Meanwhile, because of bias against and misconceptions of China, as well as some writers catering to Western readers’ expectations of China, the original landscape of Chinese culture was misinterpreted intentionally or unintentionally. 

Although the literary community tried to redress the misinterpretations, modernism paid attention to Chinese literature simply to further the reform and development of Western literature, so Western literature’s misinterpretations of Chinese literature were unavoidable. There were three types of misinterpretations: deliberate misinterpretations, misinterpretations resulting from inadequate knowledge about Chinese culture, and necessary misinterpretations based on reader reception. These misinterpretations have perpetuated the West’s bias against and hostility toward Chinese culture until now.


In the early 20th century, some intellectuals brought Western literary thoughts into China, boosting the emergence and development of modern Chinese poetry. Among these literary thoughts, imagism played a significant role.

Under the impact of the domestic social environment, the development of Chinese imagist poetry was manifested in the transformation of textual language, due primarily to the rise of irrationalism in the 20th-century West, in order to overcome the traditional dualistic mindset that divorced humanity from the world.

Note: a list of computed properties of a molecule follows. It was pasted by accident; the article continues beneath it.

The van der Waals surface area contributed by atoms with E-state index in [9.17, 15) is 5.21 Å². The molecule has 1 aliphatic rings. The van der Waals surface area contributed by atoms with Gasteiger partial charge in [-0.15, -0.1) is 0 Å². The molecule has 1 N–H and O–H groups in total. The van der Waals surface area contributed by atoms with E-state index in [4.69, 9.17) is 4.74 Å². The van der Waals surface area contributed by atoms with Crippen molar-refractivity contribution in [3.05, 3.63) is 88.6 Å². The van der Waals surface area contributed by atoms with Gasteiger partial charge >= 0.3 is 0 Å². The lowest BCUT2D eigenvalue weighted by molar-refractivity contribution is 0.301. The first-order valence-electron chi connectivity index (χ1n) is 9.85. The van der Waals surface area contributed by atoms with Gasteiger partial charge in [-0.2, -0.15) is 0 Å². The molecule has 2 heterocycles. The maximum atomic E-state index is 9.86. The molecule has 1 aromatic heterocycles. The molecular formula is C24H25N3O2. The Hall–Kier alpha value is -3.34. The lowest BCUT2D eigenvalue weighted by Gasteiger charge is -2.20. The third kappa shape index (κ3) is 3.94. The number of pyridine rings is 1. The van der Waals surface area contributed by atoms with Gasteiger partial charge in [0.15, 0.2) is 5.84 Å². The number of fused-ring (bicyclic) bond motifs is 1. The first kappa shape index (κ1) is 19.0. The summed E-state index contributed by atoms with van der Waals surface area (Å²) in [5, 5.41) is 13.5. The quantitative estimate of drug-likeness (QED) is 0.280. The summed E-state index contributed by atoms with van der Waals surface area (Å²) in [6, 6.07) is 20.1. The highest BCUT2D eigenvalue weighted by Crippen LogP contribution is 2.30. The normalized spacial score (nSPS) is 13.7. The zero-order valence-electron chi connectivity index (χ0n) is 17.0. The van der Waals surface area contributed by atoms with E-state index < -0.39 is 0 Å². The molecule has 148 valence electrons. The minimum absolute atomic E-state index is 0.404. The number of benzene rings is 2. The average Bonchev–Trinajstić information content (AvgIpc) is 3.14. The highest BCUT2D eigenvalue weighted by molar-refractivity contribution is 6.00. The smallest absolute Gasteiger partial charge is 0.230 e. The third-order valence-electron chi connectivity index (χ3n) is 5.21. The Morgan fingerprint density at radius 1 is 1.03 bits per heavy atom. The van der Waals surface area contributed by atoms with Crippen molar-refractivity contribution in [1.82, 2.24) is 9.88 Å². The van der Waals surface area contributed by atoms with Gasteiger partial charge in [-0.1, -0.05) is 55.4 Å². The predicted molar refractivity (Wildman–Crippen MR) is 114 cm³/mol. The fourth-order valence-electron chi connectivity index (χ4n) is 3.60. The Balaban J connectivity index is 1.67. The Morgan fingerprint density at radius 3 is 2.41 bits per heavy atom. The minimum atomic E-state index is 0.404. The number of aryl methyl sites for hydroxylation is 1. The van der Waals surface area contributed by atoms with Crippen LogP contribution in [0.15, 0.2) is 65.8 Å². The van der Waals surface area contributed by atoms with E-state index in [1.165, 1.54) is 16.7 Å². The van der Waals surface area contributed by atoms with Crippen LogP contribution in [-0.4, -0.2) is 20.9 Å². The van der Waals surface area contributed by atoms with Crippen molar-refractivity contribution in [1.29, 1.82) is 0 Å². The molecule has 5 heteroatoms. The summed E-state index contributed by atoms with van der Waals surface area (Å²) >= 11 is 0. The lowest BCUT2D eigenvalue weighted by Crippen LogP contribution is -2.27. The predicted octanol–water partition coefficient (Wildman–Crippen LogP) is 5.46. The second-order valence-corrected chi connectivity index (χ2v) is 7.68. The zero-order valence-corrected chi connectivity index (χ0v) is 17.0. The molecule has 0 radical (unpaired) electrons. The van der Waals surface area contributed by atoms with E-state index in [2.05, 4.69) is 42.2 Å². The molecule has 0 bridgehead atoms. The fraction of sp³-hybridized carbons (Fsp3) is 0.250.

Due to the combined influence of 19th-century French symbolism and classical Chinese poetry, Pound, one of the leaders of Western imagism, single-handedly introduced ancient Chinese poetry to the West, thus advancing imagist poetics in the West.

In the 1920s, rising numbers of Chinese scholars woke up to the limitations of Western imagist theories, so they successively drew inspiration from theories of classical Chinese poetry and Western aesthetic thoughts, in a bid to spur the innovation of poetic theories by combining Chinese and Western scholarship on imagery. 

Carrying on this theoretical consciousness, Chinese modernist poets in the 1930s accelerated the modern transition of Chinese poetic theories. Over the next decade, scholars of imagist poetry in China could be divided into the Qiyue (July) School represented by Ai Qing and Hu Feng, and the Jiuye (Nine Leaves) School with Tang Shi and Yuan Kejia as main figures.